One excellent business book is called Ninety Percent of Everything, because ninety percent of all goods make part of their journey by sea. Moreover, a good deal of what does not move on the surface—data, for example–does move by undersea cables. It is a symbol, a cause, and an effect of globalization. That is all the more marvelous because the seas have had an episodically bloody history. This tends to be forgotten during periods of extended peace. We have been living through such a period for many decades. Now we are warned that a less peaceful time may be at hand once again.
Since the Second World War, the United States Navy (and to a diminishing degree the Royal Navy) have policed the world’s sea-lanes. That vital prop to world commerce requires a large fleet manned by skillful crews.
China’s rise to a central position in the world economy linked it inextricably with merchant shipping. Shipping, especially container ships and super-tankers, carry the country’s vast quantity of imports and exports. This ocean-born trade both profits from American naval power and—in changed circumstances—would be threatened by it. One logical solution for China has been to construct its own ocean-going navy. On average, Chinese ships are ten years younger than are American ships. It has matched this building program with an aggressive claim to sovereignty over the South and East China Seas. In addition, Zi Jinping’s “Belt and Road Initiative” has given China control of container ports in Somalia, South Korea, Belgium, Somalia, and Greece.
However, China’s quest for maritime security inevitably poses a threat to American predominance. One problem may arise from the general ignorance. People are ignorant to the benefits of globalization, while all too aware of its alleged costs. They are ignorant of the importance of the sea lanes for globalization. They are ignorant of the place of the U.S. Navy in securing those sea lanes. And they are ignorant of the current state of the Navy.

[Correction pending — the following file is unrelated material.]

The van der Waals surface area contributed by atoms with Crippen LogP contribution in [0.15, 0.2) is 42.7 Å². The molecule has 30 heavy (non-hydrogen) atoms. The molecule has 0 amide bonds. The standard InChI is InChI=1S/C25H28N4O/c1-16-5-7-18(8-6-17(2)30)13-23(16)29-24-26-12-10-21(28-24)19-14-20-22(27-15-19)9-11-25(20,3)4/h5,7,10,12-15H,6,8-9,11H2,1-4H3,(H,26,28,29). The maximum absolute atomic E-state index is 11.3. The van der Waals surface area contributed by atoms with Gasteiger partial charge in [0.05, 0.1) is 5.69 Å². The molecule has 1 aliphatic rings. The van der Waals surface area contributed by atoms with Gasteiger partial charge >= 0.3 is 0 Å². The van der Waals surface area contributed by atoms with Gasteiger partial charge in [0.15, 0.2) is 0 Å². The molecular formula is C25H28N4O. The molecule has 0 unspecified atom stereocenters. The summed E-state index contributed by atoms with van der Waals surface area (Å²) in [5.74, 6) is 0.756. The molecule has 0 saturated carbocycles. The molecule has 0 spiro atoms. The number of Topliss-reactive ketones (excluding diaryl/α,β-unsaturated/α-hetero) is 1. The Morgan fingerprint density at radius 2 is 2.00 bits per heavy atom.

That navy is immense in comparison to the fleets of other nations. It is widely dispersed around the globe. It also suffers from budgetary neglect by the same leaders who are working it to a frazzle. The size of the fleet will glide downward as aging ships are retired. A couple of recent collisions at sea by American destroyers can be explained by inadequate time training in basic seamanship on ships constantly at work fighting terror (or political embarrassment).
Inevitably, the historian is reminded of earlier times. There was the Anglo-German naval arms race before the First World War. There were the defense budget constraints on the democracies during the appeasement era. There was the British announcement that the last Royal Navy ship would be withdrawn from the South Atlantic before Argentina invaded the Falklands. It might be better if the two naval powers reconciled their differences.
 Rose George, Ninety Percent of Everything (2014).
 A few favorites: Garrett Mattingly, The Armada (1959); Lord Morley’s entry on Nelson in the DNB; and S.E. Morison, The Rising Sun in the Pacific (1948). Many amazing stories in each.
 Bruce D. Jones, To Rule the Waves: How Control of the World’s Oceans Shapes the Fate of the Superpowers (2021); Gregg Easterbrook, The Blue Age: How the U.S. Navy Created Global Prosperity—And Why We’re in Danger of Losing It (2021).
 China may also be interested in a “Reverse Burma Road” through Myanmar that would short-circuit any efforts to close the Straits of Malacca.